A first of its kind, a Technology Development and Commercialization unit was set up in 2012 to assist SERI researchers in patent, commercialization and incubator support, as well as providing links to potential investors for all SERI-developed technologies. “During the early days of SERI, maybe having a good number of publications and presentations at meetings was good enough,” says Mehta. “But now it’s way beyond that. We need to be looking at licensing assets, and start-ups, that has to be the ultimate goal — translation.”

A study run by the Singapore Eye Research Institute has been tracking eye diseases, such as glaucoma (pictured), in more than 25,000 children and adults since 2004.Credit: Singapore Eye Research Institute

Focused funding

Support from Singapore’s government has helped shaped SERI’s success. “The country makes research a national priority and invests significantly in this field,” says Schmetterer.

From a founding team of five staff, SERI now has a workforce that’s more than 250-strong, encompassing doctors, clinician scientists and research fellows. It is also the research arm of SNEC, the country’s tertiary eye care referral facility, which receives upwards of 350,000 outpatients every year. In 2022, SERI’s annual budget was more than $52.5 million Singaporean dollars (US$39.1 million), 70% of which came from competitive external grants.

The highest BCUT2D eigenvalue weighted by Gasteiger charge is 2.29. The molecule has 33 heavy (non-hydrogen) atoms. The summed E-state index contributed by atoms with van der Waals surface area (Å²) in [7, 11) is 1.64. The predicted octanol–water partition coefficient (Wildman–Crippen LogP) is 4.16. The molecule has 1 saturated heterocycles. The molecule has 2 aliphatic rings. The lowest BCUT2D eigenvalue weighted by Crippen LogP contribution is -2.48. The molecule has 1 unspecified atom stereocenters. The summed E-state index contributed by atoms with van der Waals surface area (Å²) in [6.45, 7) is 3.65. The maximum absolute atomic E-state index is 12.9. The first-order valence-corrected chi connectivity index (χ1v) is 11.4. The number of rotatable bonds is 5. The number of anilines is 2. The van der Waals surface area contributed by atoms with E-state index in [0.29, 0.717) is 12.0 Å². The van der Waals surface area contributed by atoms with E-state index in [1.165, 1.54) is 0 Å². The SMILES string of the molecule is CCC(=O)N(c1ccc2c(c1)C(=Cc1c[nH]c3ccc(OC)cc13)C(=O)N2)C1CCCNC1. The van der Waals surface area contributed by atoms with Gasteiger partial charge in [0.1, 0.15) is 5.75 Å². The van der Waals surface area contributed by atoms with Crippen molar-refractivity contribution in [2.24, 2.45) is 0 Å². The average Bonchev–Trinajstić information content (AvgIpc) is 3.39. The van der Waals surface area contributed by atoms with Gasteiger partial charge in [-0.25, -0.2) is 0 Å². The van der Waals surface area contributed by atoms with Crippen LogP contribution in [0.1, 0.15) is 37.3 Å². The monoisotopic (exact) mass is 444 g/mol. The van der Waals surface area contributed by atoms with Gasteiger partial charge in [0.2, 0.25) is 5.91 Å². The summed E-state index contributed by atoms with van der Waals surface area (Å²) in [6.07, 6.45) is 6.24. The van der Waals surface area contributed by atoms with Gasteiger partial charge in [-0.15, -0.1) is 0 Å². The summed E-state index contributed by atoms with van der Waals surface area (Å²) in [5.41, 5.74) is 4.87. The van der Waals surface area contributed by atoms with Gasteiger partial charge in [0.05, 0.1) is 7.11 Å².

Its strong funding has also allowed SERI to make critical investments in its people, explains Mehta. “We could fund those who wanted to go abroad to take on higher degrees or extend their clinical training. It’s helped us create a really mature support environment for our clinicians and researchers.”

Merging clinical work with research has also been instrumental in why SERI has done so well, he says. “It allows us to see the problems patients face, and then figure out how to solve those problems.”

Opportunities beckon for the translation of science into innovations that impact communities, says Mehta. The institute is venturing into gene and cell therapy, which it sees as particularly useful for treating corneal and retinal diseases. And SERI will focus on age-related eye care and disease prevention. With one in every four people in Singapore expected to be 65 or older by 2030, “the focus is not just on treating diseases, but also preventing them,” says Zhou.


  1. Holden, B.A. et al. J. Ophthalmol. 5, 1036-1042 (2016).

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  2. Chia, A. et al. J. Ophthalmol. 2, 391-399 (2016).

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  3. Bro, T. et al. Acta Ophthalmol. 8, e1760-e1766 (2022).